• Cobham Post Office introduced an automatic telephone service in December.
• St. John’s Roman Catholic School moved into temporary buildings on its present site, off Rochester Road, Denton. (See 1960, 1965)

1951
• Gravesend Cemetery’s belfry built in 1838, was removed because of structural dangers. The belfry had not been used for 30 years before its demolition.
• St Mary’s Church, Wrotham Road, Gravesend became a separate parish.
• Milton Parish Church’s lych gate was dedicated by the Bishop of Rochester as a memorial to the men of Milton killed during the Second World War.
• Group Captain Douglas Bader, the famous WWII R.A.F. pilot who had both legs amputated, unveiled the war memorial to the men of Meopham. The memorial was a special window in Meopham Parish Church.
• Northfleet Parish’s bounds were beaten for the first time in 26 years. The ecclesiastical boundary covers some 15 miles.
• Gravesend and Northfleet Football Club won the London League Cup by defeating Bedford Town 2-1.
• Queen Mary was a surprise passenger on the Gravesend-Tilbury ferry.
• Roman Catholics celebrated 1000 years of worship at the site of St Mary’s Chapel, Denton in May.
• Luddesdowne Rectory was put up for sale and the vicar transferred to Cobham Vicarage.
• The meals on wheels service was begun by the Women’s Voluntary Service.
• Festival of Britain celebrations took place in Gravesend, Northfleet and surrounding villages during June.
• Lord Louis Mountbatten visited Gravesend Customs House.
• St Thomas’s Almshouses, Wrotham Road, were extended. A twelfth block was constructed with the foundation stone laid by Alderman P.E. Lines. (See1624, 1730, 1838, 1897, 1937, 1960, 1992)
• Two new tennis courts, costing over £1000 were opened in Woodlands Park.
• Puckle Hill House in Shorne was opened as a home for sufferers of cerebral palsy. The home dealt with the age group fourteen to twenty one. The house was opened by Sir Richard Acland, Gravesend M.P.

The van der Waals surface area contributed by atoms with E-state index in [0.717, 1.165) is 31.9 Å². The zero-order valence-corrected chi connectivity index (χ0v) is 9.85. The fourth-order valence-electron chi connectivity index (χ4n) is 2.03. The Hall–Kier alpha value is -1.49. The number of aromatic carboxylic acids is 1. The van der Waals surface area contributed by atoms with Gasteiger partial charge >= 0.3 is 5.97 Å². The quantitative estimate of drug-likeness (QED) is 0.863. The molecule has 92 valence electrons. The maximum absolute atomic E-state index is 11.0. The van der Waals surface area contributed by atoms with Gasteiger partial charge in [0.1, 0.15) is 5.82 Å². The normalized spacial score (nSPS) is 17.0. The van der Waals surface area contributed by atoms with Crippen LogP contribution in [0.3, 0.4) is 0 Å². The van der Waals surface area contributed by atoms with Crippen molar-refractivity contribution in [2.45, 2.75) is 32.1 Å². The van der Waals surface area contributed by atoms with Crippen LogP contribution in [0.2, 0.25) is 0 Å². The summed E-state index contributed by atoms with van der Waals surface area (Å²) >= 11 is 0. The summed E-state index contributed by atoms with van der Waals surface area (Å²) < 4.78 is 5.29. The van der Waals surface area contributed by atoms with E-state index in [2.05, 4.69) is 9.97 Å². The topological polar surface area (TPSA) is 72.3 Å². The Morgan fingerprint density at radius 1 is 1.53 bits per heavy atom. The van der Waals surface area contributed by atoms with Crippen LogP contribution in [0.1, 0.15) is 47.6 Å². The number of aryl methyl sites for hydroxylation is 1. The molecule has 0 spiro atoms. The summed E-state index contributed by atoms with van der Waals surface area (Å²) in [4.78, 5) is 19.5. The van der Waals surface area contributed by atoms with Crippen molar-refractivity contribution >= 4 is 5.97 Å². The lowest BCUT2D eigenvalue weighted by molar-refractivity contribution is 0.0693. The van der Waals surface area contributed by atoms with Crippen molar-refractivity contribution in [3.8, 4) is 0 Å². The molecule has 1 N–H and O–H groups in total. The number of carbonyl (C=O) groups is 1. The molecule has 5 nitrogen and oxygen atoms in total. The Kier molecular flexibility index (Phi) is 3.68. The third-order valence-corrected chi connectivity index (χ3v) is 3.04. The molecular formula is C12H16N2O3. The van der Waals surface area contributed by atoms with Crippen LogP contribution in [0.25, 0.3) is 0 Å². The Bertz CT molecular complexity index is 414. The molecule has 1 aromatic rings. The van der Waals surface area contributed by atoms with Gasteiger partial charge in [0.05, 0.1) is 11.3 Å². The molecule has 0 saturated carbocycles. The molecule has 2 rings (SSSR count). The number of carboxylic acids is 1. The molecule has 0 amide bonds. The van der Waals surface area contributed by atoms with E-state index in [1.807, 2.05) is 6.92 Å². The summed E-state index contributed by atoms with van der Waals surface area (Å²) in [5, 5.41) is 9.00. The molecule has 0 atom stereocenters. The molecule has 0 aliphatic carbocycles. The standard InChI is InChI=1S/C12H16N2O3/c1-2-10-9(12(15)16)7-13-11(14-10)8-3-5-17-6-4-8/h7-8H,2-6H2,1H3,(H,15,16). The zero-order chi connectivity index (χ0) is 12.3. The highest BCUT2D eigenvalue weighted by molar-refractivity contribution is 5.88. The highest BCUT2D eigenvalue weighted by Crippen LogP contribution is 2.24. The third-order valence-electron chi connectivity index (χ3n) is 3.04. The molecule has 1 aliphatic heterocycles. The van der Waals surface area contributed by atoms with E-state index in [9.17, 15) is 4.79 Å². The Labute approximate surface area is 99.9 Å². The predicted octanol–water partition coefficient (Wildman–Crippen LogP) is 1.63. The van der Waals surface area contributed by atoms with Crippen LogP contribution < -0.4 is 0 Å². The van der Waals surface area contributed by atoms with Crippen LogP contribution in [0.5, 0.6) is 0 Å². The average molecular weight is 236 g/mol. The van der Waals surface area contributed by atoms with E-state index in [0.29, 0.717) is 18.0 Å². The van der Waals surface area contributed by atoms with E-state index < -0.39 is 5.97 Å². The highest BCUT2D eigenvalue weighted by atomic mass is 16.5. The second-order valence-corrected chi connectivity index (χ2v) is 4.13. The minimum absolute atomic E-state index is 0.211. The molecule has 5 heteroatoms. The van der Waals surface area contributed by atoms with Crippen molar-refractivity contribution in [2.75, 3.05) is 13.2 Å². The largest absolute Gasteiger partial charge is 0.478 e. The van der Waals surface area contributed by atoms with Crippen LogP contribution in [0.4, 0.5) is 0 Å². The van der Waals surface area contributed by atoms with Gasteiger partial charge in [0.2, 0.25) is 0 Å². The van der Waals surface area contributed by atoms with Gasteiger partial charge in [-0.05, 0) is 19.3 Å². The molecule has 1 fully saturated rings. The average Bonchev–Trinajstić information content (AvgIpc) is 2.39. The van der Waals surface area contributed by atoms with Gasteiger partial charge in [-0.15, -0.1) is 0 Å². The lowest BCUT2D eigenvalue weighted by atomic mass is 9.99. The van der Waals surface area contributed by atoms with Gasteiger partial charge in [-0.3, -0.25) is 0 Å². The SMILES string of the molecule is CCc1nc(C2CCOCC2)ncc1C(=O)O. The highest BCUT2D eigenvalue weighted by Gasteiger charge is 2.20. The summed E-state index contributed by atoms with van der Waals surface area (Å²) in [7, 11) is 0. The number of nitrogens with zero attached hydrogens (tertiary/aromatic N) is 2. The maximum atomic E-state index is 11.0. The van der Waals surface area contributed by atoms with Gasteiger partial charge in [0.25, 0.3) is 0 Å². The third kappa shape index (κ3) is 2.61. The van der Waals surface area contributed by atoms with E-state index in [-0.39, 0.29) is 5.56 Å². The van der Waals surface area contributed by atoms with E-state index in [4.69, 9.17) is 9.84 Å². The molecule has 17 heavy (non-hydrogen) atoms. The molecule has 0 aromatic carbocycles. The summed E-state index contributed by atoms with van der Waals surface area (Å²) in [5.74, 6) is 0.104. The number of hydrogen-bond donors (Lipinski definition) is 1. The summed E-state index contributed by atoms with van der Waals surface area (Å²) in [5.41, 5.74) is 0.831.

• The new building of the Northfleet School for Girls, Hall Road, Northfleet was officially opened in November.
• Population of Gravesend and Milton 44,560. Population of Northfleet 18,821.

1952
• A public announcement that Princess Elizabeth was to become Queen Elizabeth II, following the death of her father King George VI, was made at the Clock Tower, Gravesend. The proclamation was made by the Mayor and Corporation, attended by a large crowd.
• The local police force sought the help of local licensees to try and reduce the ever increasing rate of drunkeness in Gravesend. The appeal was made at the annual licensing sessions at Gravesend.
• Two men were charged at Northfleet Magistrates’ Court with setting fire to St Botolph’s Church, Northfleet. The fire damaged wooden panels, shelves, surplices, cassocks and hymn books.
• Shorne, Higham, Cobham, Meopham and Luddesdowne all supported Strood Rural District Council in its objection to a proposal by Rochester City Corporation to annex large parts of the rural areas.
• The Promenade Café of Gravesend was opened by the Mayor of Gravesend, Alderman R.N. Fletcher in April. It was described as the first really new thing produced in Gravesend since the war.
• The old windmill at Shorne was severely damaged by fire in April. (See 1776, 1944).
• The Secretary of State for War announced the ending of military training on Higham Marshes which had resulted in loud explosions and consequently complaints by residents.
• The roof over part of the auditorium of the Grand Theatre, Gravesend collapsed because of damage caused by lead thieves. The building was demolished in December. (See 1842, 1884, 1900)
• Baynard Castle, a 19th century building which stood in Sheppey Place and was built by Edward Lacey, Mayor of Gravesend in 1851, was demolished.
• A brass chandelier worth £1500 was stolen from St George’s Church in October.